US Defence Secretary Robert Gates has hinted at bigger cuts to troop numbers in Iraq than those so far approved by President George W Bush.
Mr Bush wants the troops' role to become more advisory
Mr Gates suggested the current level of more than 160,000 soldiers could be cut to about 100,000 by the end of 2008.
Mr Bush said on Thursday about 30,000 troops might return by next summer.
Mr Gates spoke as a White House report suggested Iraq's government has made little progress in meeting key military and political benchmarks set by the US.
Both Mr Gates and Mr Bush stressed that any reduction in troop levels would be entirely dependent on the success of their mission.
The defence secretary said: "The whole situation and recommendations at this point are based on an analysis by the commander in the field, plus... the situation on the ground.
"One of the sad aspects of war is there is no script. That history hasn't been written yet. And the enemy has a vote."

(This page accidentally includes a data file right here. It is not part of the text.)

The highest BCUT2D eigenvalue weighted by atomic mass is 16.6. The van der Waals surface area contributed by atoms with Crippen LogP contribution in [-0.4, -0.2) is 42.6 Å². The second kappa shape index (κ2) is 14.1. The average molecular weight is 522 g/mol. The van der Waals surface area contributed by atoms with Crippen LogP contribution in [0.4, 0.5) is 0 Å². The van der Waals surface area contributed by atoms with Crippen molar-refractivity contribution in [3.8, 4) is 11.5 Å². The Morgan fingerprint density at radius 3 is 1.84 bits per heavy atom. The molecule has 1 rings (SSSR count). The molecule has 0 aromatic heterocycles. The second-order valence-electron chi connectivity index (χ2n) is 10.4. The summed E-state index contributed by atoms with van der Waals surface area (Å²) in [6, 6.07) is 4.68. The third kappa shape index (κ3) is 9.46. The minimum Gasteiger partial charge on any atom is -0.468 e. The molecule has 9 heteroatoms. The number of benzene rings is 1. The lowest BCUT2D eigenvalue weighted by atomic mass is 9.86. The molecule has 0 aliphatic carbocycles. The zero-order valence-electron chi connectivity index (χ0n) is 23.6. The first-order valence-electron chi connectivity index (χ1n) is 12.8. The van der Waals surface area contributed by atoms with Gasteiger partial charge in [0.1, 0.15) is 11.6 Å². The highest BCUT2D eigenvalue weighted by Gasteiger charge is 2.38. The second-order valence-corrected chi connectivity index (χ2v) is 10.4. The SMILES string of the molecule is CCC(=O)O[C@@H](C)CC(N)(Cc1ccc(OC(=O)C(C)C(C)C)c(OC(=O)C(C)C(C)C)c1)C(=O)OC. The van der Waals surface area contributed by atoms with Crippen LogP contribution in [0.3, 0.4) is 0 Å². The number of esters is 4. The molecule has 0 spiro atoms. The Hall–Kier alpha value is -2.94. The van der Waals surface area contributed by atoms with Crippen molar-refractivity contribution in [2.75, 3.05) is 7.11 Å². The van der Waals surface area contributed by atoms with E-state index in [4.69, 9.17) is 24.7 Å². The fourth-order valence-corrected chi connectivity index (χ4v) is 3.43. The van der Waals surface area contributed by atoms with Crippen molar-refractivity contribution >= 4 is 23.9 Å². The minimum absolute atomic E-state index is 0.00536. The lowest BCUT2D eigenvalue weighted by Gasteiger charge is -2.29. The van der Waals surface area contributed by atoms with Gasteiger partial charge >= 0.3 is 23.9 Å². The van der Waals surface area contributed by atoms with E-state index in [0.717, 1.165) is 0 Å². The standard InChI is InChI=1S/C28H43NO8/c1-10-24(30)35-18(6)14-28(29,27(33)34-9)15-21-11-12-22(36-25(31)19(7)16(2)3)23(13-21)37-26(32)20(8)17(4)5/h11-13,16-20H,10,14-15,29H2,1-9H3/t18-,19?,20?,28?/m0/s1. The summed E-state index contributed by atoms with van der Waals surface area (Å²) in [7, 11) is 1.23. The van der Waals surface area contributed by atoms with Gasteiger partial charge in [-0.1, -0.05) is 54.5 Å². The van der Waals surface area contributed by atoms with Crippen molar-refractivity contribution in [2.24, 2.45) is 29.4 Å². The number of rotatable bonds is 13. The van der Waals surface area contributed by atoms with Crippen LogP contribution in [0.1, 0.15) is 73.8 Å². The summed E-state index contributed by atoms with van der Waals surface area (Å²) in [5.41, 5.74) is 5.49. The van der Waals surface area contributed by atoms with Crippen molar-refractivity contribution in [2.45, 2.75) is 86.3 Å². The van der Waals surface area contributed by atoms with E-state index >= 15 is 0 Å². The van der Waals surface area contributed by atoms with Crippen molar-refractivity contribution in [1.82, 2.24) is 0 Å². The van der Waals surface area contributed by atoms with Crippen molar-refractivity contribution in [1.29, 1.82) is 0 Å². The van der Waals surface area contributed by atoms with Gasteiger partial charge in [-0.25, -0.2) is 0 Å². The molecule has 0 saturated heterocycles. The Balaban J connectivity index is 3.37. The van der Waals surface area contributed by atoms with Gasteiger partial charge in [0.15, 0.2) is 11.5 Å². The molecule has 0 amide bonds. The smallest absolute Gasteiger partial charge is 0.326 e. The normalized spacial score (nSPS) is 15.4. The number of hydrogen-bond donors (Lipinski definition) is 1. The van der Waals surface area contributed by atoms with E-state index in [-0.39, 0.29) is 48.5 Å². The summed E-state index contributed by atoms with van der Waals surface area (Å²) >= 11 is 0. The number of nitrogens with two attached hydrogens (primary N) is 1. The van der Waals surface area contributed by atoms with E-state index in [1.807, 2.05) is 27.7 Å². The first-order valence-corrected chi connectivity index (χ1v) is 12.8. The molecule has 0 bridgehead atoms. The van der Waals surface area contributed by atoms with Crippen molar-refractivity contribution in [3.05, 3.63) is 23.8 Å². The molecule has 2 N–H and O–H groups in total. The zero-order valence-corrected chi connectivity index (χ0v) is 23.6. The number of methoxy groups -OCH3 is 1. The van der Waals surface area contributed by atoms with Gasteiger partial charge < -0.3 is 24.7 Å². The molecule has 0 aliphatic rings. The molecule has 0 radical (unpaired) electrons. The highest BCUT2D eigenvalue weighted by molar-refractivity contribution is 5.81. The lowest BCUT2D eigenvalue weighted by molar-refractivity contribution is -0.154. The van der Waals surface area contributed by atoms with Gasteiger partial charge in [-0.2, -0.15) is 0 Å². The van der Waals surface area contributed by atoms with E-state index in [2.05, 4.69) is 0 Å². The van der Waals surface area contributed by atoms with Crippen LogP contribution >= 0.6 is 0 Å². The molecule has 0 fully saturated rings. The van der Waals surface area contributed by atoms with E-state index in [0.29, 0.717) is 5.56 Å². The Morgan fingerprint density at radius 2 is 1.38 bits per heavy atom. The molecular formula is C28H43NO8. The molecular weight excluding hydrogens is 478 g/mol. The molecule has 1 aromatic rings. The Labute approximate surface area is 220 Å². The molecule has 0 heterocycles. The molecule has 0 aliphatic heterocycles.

On Thursday night the president used a prime-time televised address to outline plans for a gradual withdrawal from Iraq and a transition to a more advisory role for US troops there.
He said he had taken the advice of the US commander in Iraq, Gen David Petraeus, who had given his own progress report to Congress earlier this week and said the recent military "surge" in Iraq was working.
The White House report, which is the Bush administration's own assessment of the situation in Iraq, says Iraq has performed satisfactorily on nine out of 18 benchmarks - one more than in July.
Among the failures, it cited militia control over security forces and a failure to enact laws on sharing oil resources.
Democrats said the report showed the president's current policies were failing.
"As hard as they may have tried to spin it, today's assessment by the White House... once again shows that the president's flawed escalation policy is not working," Senator Harry Reid said.
The White House said US efforts in Iraq extended far beyond the 18 benchmarks, adding that many of the objectives were being met even if the formal benchmarks had not been reached.